Betty’s Killer Teddy

Life With Archie was a strange title, containing longer stories far from the usual teenage humor. Take, for example, this issue. #125 was dated September 1972, and it opens with a gothic tale of supernatural danger in which Betty nearly comes to a literal cliff-hanging end. It’s called “Nightmare Nursery”.

Mr. Lodge has just bought a new abandoned mansion, and he’s taking Archie, Veronica, Jughead, and Betty to check it out. The overwritten caption illustrates the richly pungent, adjective-heavy style of the story:

It was big all right! And old! And somehow obscenely ugly, as it squatted like a giant bloated toad, overlooking the endless sea –

Mr. Lodge gets a call on his car phone, requesting his presence elsewhere, and the kids decide to stay and wait for him to return for them.

No one ever explains why the gang is so eager to hang around this deserted old house they keep calling “weird” and “scary”. They wander upstairs to the nursery, and then comes page five:

Nightmare Nursery page 5

The teddy bear has hypnotized her! She gets “horrible” Little Orphan Annie eyes! And then she tries to jump out the window.

Nightmare Nursery page 6

Thankfully, Archie’s there to save her. Boy, the imaginations on those two! As they ponder the toy’s “Satanic sweet smile”, Jughead’s saving Betty from a stone bust trying to fall on her in the hall. (I should have scanned that panel, where he launches a football tackle to her back to get her out of the way.)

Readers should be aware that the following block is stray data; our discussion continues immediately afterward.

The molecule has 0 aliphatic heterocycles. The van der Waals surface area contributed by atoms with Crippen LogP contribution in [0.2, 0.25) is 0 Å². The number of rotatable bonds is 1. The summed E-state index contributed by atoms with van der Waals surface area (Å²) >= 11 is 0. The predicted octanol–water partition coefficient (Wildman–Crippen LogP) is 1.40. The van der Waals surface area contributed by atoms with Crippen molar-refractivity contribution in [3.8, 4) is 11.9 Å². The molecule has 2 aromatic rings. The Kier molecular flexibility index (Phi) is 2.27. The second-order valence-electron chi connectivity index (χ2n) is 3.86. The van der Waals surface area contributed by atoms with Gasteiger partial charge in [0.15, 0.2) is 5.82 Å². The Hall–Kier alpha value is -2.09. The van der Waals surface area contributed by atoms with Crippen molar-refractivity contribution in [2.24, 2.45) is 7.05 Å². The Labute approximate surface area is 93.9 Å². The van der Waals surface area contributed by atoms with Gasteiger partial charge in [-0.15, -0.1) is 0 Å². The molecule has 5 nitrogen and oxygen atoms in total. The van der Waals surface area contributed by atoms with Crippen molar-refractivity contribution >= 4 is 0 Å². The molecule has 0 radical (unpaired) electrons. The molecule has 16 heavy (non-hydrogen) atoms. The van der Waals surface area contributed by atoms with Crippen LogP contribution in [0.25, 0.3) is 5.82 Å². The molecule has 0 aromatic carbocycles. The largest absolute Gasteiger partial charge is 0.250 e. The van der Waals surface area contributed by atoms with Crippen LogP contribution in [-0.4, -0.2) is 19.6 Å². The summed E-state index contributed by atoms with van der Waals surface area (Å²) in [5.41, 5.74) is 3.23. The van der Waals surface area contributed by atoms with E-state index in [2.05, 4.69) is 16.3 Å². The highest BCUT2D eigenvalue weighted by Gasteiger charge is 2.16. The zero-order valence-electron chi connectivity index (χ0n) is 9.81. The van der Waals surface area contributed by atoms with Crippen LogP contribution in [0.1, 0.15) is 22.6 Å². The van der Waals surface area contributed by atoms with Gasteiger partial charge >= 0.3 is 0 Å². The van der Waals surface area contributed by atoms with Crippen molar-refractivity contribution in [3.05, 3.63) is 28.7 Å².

Juggie’s the voice of reason, saying it’s all imagination, while Archie and Veronica, instead of getting OUT OF THE HOUSE, stand around telling Betty she’s now cursed.

An old coot of a neighbor (who refers to himself as “just harmless old Ben”) wanders by to tell them a story about the evil governess who performed “black rites” and tried to kill the child who lived there. No one thinks to keep an eye on Betty during this recitation, and that’s how we get the climax, where she heads for the nearby rocky cliff, teddy bear in hand:

Nightmare Nursery page 12

So it turns out Archie and Veronica were right, there are evil things beyond the physical world, and … what message are we supposed to take away from this, exactly? Beware of toys in deserted old mansions? Don’t trust your friends to take care of you even if they’re convinced you’re possessed?

Oh, darn! Now I’ve got that Rocky Horror song stuck in my head! “When Eddy said he didn’t love his teddy, you knew he was a no-good kid…”

9 Responses to “Betty’s Killer Teddy”

  1. Skipl Says:

    I was hoping this was about Betty in some lingerie.

    What a disappointment.

  2. Johanna Says:

    You want DeCarlo pinups for that! :)

  3. Jack Says:

    art bt Archie artist Stan Goldberg.

  4. Johanna Says:

    Thanks for that ID!

  5. James Schee Says:

    I read this story… in one of the Digests perhaps. In fact, for some reason I think there was a sequal.

  6. 1972 Archie Ads for Military Readers » Comics Worth Reading Says:

    […] after the killer teddy bear story in Life With Archie #125, there’s an advertising insert. It’s four pages on glossy paper which stand out from […]

  7. Jack Says:

    looking over the whole story, its Bob Bolling pencils, Stan Goldberg inks.

  8. Larry Davenport Says:

    I have been looking for this comic almost 30 years. It was one of my favorites when I was a kid and I lost it when my house burned down in 1973. Now I know what issue to look for.

    Great site.

  9. » Post Topic » Betty Cooper, Amnesiac Mud Wrestler Says:

    […] for the higher weirdness quotient of Life With Archie, where Archie spent the ’70s battling Satanic, child-murdering teddy bears, but that title always had fantasy/alternate-universe stuff. But what happens to a kid’s […]




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